Patients with alcohol-related liver cancer do not live as long as patients with liver cancer that is not associated with alcohol consumption, a new study suggests.
The findings suggest that patients with alcohol-related liver cancer have a reduced overall survival time mainly due to worse liver function and tumor characteristics at diagnosis.
Liver cancer is the second leading cause of cancer-related deaths worldwide, with hepatitis B and C infections being the main causes.
To compare aspects of alcohol-related and non-alcohol-related liver cancer for the study, published in the journal Cancer, researchers examined 894 patients with newly diagnosed liver cancer who were followed for five years. As many as 582 patients had a history of chronic alcohol abuse, and 312 did not.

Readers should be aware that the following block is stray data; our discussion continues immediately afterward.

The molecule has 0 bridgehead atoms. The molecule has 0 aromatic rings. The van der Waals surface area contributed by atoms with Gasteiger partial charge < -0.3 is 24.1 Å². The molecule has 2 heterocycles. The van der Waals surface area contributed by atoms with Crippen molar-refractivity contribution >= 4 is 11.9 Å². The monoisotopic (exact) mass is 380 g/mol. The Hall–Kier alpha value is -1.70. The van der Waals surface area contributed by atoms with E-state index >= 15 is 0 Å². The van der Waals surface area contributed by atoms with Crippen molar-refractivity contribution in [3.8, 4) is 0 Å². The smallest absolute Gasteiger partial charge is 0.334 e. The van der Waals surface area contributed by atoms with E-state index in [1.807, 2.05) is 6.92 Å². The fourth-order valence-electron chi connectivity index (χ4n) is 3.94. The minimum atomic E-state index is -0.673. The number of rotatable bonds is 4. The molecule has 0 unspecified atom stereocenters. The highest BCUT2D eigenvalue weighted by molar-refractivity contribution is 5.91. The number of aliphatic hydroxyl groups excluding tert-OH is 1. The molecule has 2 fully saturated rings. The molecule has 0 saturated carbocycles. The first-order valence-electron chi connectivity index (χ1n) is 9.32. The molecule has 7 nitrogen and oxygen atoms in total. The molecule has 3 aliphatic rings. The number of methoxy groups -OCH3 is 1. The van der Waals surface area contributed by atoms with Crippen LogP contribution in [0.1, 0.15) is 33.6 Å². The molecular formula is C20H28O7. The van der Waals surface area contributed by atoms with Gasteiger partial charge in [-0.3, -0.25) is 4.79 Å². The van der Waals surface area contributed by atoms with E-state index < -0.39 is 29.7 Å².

They also recorded whether patients with alcohol-related liver cancer were abstinent or not at the time of cancer diagnosis.
A total of 601 patients had died by the time of the investigator's final analyses.
Alcohol-related liver cancers were more likely to be diffuse and were detected in patients with worse liver function. Median overall survival was 9.7 versus 5.7 months in the non-alcohol-related and alcohol-related groups respectively.
When researchers looked at each stage of cancer individually, however, survival was similar in patients with non-alcohol related and alcohol-related cancer.
The findings indicate that efforts should be made to improve both screenings for early signs of liver cancer and the management of alcohol abuse, the researcher said.